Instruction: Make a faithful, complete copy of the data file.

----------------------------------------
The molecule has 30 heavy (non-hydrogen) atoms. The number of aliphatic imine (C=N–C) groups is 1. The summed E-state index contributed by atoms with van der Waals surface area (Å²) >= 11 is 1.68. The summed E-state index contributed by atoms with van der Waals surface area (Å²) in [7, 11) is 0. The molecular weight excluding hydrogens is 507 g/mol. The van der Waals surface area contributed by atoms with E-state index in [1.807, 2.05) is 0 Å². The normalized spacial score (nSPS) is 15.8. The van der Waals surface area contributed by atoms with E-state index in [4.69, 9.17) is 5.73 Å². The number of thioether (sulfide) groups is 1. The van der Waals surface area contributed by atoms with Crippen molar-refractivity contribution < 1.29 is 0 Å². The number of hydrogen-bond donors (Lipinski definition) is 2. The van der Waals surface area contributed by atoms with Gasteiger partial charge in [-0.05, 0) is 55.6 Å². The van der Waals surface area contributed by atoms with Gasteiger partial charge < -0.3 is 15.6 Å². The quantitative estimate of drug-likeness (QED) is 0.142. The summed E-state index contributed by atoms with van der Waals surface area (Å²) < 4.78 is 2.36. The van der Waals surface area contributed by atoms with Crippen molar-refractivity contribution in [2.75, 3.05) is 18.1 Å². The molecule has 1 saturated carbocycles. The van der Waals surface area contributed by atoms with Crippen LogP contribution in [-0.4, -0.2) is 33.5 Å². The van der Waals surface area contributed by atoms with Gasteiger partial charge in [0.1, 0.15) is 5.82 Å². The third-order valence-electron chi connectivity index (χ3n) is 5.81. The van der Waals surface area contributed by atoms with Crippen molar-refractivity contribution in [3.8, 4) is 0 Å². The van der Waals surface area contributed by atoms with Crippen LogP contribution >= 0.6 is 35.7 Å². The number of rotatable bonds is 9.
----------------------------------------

The molecule has 30 heavy (non-hydrogen) atoms. The number of aliphatic imine (C=N–C) groups is 1. The summed E-state index contributed by atoms with van der Waals surface area (Å²) >= 11 is 1.68. The summed E-state index contributed by atoms with van der Waals surface area (Å²) in [7, 11) is 0. The molecular weight excluding hydrogens is 507 g/mol. The van der Waals surface area contributed by atoms with E-state index in [1.807, 2.05) is 0 Å². The normalized spacial score (nSPS) is 15.8. The van der Waals surface area contributed by atoms with E-state index in [4.69, 9.17) is 5.73 Å². The number of thioether (sulfide) groups is 1. The van der Waals surface area contributed by atoms with Crippen molar-refractivity contribution < 1.29 is 0 Å². The number of hydrogen-bond donors (Lipinski definition) is 2. The van der Waals surface area contributed by atoms with Gasteiger partial charge in [-0.05, 0) is 55.6 Å². The van der Waals surface area contributed by atoms with Gasteiger partial charge < -0.3 is 15.6 Å². The quantitative estimate of drug-likeness (QED) is 0.142. The summed E-state index contributed by atoms with van der Waals surface area (Å²) < 4.78 is 2.36. The van der Waals surface area contributed by atoms with Crippen molar-refractivity contribution in [2.75, 3.05) is 18.1 Å². The molecule has 1 saturated carbocycles. The van der Waals surface area contributed by atoms with Crippen LogP contribution in [-0.4, -0.2) is 33.5 Å². The van der Waals surface area contributed by atoms with Gasteiger partial charge in [0.1, 0.15) is 5.82 Å². The third-order valence-electron chi connectivity index (χ3n) is 5.81. The van der Waals surface area contributed by atoms with Crippen molar-refractivity contribution in [3.8, 4) is 0 Å². The van der Waals surface area contributed by atoms with Crippen LogP contribution >= 0.6 is 35.7 Å². The number of rotatable bonds is 9.